3. Crowned, dismissed. “Peculiarly enough” is the clue that indicates that the blanks oppose each other, and best English language playwright is the clue that tells you that the first blank must be positive, so the second blank must be negative. Crowned is the only positive word choice for the first blank. In the second blank, demonized is much too strong an attitude to direct towards someone for lacking education; dismissed is a more appropriate word.

4. Undermine, unchallenged. The first word of the sentence tells you that the two parts of the sentence will oppose each other. The second suggests that the president felt that the professor’s comments couldn’t be allowed to stand as they were, so they could not go unchallenged. If the university challenges a faculty member, however, this tends to subvert or undermine the faculty member’s authority, which is what you need for the first blank. Note that, if you picked defend for the first blank, you would need a word like undefended in the second blank — none of the choices for the second blank match undefended.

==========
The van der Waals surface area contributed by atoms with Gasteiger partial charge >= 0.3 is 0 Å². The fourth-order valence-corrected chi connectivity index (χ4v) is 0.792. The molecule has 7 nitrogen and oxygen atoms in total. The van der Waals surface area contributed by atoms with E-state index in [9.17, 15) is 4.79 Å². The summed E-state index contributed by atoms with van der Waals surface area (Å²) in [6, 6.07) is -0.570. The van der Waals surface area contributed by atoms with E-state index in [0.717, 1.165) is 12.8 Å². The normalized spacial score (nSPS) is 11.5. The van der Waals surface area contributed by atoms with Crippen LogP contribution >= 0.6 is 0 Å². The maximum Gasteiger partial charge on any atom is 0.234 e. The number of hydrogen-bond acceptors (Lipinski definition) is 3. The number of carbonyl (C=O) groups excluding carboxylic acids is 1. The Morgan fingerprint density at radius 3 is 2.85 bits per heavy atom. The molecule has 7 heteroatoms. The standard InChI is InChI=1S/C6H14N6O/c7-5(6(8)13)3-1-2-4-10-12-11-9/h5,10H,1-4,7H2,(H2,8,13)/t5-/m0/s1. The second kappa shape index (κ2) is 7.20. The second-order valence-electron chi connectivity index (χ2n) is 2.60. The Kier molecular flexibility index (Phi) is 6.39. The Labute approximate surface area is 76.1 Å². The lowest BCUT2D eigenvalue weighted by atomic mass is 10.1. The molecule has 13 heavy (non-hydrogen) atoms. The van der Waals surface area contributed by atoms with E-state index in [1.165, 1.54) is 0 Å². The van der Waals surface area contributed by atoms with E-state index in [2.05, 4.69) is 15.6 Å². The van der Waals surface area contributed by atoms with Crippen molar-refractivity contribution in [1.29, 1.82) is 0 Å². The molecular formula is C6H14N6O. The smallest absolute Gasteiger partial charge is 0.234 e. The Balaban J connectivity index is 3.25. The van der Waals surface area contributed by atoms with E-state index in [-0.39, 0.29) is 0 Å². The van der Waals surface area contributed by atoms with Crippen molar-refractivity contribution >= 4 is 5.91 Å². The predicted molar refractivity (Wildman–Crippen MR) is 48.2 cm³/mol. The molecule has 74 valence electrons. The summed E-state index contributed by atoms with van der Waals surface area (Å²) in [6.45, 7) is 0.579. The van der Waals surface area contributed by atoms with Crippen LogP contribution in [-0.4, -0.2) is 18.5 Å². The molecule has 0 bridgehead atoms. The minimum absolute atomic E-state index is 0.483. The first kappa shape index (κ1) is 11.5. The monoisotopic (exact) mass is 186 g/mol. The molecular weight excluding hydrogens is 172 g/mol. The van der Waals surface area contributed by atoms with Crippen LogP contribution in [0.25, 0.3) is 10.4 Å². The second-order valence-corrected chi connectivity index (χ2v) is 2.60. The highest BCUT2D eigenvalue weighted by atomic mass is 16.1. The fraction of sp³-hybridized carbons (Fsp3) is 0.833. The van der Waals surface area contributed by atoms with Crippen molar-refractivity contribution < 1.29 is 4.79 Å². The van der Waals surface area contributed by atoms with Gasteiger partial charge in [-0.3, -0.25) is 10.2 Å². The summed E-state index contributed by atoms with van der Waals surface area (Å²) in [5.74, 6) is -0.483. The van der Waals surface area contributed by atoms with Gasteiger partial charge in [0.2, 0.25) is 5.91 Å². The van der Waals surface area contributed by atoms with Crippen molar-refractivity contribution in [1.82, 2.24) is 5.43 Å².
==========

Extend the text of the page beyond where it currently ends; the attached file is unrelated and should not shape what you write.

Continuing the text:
5. Contortion, swindle, unconscionable. It’s easiest to start this sentence with the second blank, where record labels are described as demanding indefensibly large percentages of [artists’] profits. This means the second blank should be swindle. The third blank then uses the word equally, implying that downloading a song illegally is also a kind of swindle. Both justifiable and scrupulous are positive words, so you need unconscionable, meaning “not right or reasonable.” Now you can return to the first blank. You know that the prompt as a whole argues that downloading music is bad, so “in order to defend” it, one must be slightly dishonest. Probity and leniency are both good things. You want contortion, meaning “twisting or bending out of something’s normal shape.”

6. Cited, correct, tangential. You can start with the first blank here, where a fact about life expectancy relates to the world improving with time. Clearly this would be true if life expectancies have increased with time, so you can simply use cited in the first blank. The second blank, however, says that this statistic is slightly misleading if you consider a new fact (i.e., that most children died in childbirth). This means you need to correct for the new piece of information. The final sentence seems a bit off-topic (suddenly you’re talking about height, when you had been talking about life expectancy), so you should use the word tangential to set it off. Note that sidereal doesn’t have anything to do with being “on the side” — it means “related to the stars.”